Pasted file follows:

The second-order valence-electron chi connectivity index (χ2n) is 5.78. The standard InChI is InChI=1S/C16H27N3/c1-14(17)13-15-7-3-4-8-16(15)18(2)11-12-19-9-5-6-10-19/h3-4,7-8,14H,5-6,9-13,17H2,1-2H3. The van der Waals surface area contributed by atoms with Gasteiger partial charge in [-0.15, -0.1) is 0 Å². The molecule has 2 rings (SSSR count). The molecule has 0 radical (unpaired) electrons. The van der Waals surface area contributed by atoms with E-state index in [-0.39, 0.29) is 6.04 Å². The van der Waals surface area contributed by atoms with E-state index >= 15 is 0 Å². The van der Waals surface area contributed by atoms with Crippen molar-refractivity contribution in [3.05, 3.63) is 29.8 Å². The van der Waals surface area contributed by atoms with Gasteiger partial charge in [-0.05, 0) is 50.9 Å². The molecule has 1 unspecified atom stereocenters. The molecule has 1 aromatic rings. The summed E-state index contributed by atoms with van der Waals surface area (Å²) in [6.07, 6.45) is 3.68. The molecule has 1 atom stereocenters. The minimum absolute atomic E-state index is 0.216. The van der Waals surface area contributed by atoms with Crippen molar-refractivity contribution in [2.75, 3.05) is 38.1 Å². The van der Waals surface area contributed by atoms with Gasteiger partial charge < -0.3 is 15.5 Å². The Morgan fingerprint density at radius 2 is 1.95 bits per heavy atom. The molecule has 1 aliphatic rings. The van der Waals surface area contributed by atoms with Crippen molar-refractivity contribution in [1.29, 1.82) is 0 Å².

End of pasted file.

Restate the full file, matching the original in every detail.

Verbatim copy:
The second-order valence-electron chi connectivity index (χ2n) is 5.78. The standard InChI is InChI=1S/C16H27N3/c1-14(17)13-15-7-3-4-8-16(15)18(2)11-12-19-9-5-6-10-19/h3-4,7-8,14H,5-6,9-13,17H2,1-2H3. The van der Waals surface area contributed by atoms with Gasteiger partial charge in [-0.15, -0.1) is 0 Å². The molecule has 2 rings (SSSR count). The molecule has 0 radical (unpaired) electrons. The van der Waals surface area contributed by atoms with E-state index in [-0.39, 0.29) is 6.04 Å². The van der Waals surface area contributed by atoms with E-state index >= 15 is 0 Å². The van der Waals surface area contributed by atoms with Crippen molar-refractivity contribution in [3.05, 3.63) is 29.8 Å². The van der Waals surface area contributed by atoms with Gasteiger partial charge in [-0.05, 0) is 50.9 Å². The molecule has 1 unspecified atom stereocenters. The molecule has 1 aromatic rings. The summed E-state index contributed by atoms with van der Waals surface area (Å²) in [6.07, 6.45) is 3.68. The molecule has 1 atom stereocenters. The minimum absolute atomic E-state index is 0.216. The van der Waals surface area contributed by atoms with Crippen molar-refractivity contribution in [2.75, 3.05) is 38.1 Å². The van der Waals surface area contributed by atoms with Gasteiger partial charge < -0.3 is 15.5 Å². The Morgan fingerprint density at radius 2 is 1.95 bits per heavy atom. The molecule has 1 aliphatic rings. The van der Waals surface area contributed by atoms with Crippen molar-refractivity contribution in [1.29, 1.82) is 0 Å².